Next you will set up your key light. Essentially, this is your main light and should have the most intense light of all of them. It is set up usually to the right of the camera at a 45 degree angle.

When the main key light has been set up, then add a smaller fill light on the opposite side of the subject. The purpose of this light is to slightly add soft light to the deep shadow areas.

Optional if needed, is a reflector behind the subject across from the main keylight if that area needs a bit of a boost.

If you want to use a separate hair light, or snoot; now is the time to set it up behind your subject to light their hair. Play with the height on this.

A couple of things to keep in mind, if your subject is bald, you will want the back light to be lower in height. Watch to see how much edge lighting you are getting, whether it is just a side gleam, or a full blown body halo. Adjust the back light in either intensity (if it is adjustable), or distance in relation to your subject to get the desired look.

Rim Lighting Portrait

Paramount or Butterfly Lighting

What you'll need:


Background light

Key light

Fill light

Hair light or snoot


Paramount or Butterfly Lighting Set Up

Paramount lighting is sometimes also called butterfly, or glamour lighting. It is considered mostly a feminine lighting pattern. It creates a butterfly type shadow underneath the model's nose and emphasizes good skin and high cheekbones. It should not be used for people with deep set eyes as it will not be flattering in those cases.

One you have setup your background, you'll need to shine a light towards the background. This is placed low. This will help create a separation between the background and your subject.

Seat or allow your subject to stand, at least 3 feet away from the background. You may need to adjust this distance later.

The key light is set up next. It is placed directly in front of your subject's face and is placed high and fairly close to the subject.

The fill light is then put in place. It is placed directly under the key light (at less power output), pointing at the subject's face.

A reflector will need to be used opposite of these lights, and close to your subject, so the bounced light can lighten and fill deep shadows that are produced on the shaded cheek and neck areas.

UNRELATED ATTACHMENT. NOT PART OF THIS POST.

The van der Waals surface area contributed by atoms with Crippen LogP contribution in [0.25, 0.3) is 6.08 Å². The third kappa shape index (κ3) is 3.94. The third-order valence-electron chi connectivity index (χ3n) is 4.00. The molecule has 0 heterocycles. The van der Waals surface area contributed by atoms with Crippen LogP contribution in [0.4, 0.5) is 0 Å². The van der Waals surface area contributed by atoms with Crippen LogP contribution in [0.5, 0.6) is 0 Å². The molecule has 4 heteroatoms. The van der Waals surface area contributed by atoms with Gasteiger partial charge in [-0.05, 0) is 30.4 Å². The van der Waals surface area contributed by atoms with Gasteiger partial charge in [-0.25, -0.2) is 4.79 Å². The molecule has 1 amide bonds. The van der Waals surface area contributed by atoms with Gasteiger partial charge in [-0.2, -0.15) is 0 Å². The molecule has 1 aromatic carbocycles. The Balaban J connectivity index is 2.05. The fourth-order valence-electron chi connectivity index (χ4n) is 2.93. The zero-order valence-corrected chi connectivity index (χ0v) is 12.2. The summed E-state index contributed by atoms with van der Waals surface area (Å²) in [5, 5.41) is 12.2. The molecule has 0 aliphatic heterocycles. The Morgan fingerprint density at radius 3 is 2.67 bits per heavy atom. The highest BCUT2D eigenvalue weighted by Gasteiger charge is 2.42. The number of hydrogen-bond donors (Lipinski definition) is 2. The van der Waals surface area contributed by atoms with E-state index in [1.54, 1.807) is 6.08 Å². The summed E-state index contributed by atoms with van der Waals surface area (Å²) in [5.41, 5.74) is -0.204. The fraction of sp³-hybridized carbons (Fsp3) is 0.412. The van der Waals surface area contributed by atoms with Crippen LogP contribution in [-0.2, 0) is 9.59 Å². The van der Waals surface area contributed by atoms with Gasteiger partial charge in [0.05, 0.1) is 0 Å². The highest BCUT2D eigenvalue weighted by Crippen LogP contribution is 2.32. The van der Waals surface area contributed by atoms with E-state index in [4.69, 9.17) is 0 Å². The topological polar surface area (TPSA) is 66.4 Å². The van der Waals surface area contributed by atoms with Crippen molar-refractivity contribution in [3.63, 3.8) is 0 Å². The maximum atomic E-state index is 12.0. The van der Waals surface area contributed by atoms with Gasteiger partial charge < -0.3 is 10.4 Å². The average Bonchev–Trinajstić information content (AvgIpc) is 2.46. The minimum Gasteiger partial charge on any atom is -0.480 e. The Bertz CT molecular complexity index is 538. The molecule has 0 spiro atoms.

Place the hair light in an opposite position as the key light. It should only light the hair and not spill onto your subject's facial area.

As with all the set ups, test and re-adjust to get the lighting just right.

Paramount Lighting Portrait

Loop Lighting

What you'll need:

Background and background light

Key Light

Fill Light

Hair Light


Loop Lighting Set Up

The lighting technique known as loop lighting, is a small variation of the paramount set up. It is widely used, due to its being flattering for people with oval shaped, or average faces.

First set up your background and point a light to your background, set low.

Your subject should be placed at least 3 feet away from your background. This distance might need to be adjusted later.

Set your key (main) light slightly lower and more to one side of your subject than that of the paramount. The shadow produced under the nose looks more like a small loop than a butterfly, on the shadow side of the subject's face.

Next place your fill light (lower power output), on the opposite side of the camera from the key light. Ensure that this fill light is not casting its own shadow, as the overall effect should still have the characteristics of a one-light portrait. The place to check this is in the camera. The fill light should only be softening and lighting up the darkest shadow areas.

Place the hair light in the opposite position as the key light. It should only light the hair and not spill onto your subject's facial area.

Test, test and re-test. You may need to adjust distance of light to subject, subject to background, and height of light to get the desired effect.

All lighting set ups are a creative process, so don't be afraid to make adjustments and try new things. It all boils down to the visual appearance that is pleasing to you as a photographer, and that of the person you are photographing.

Loop lighting portrait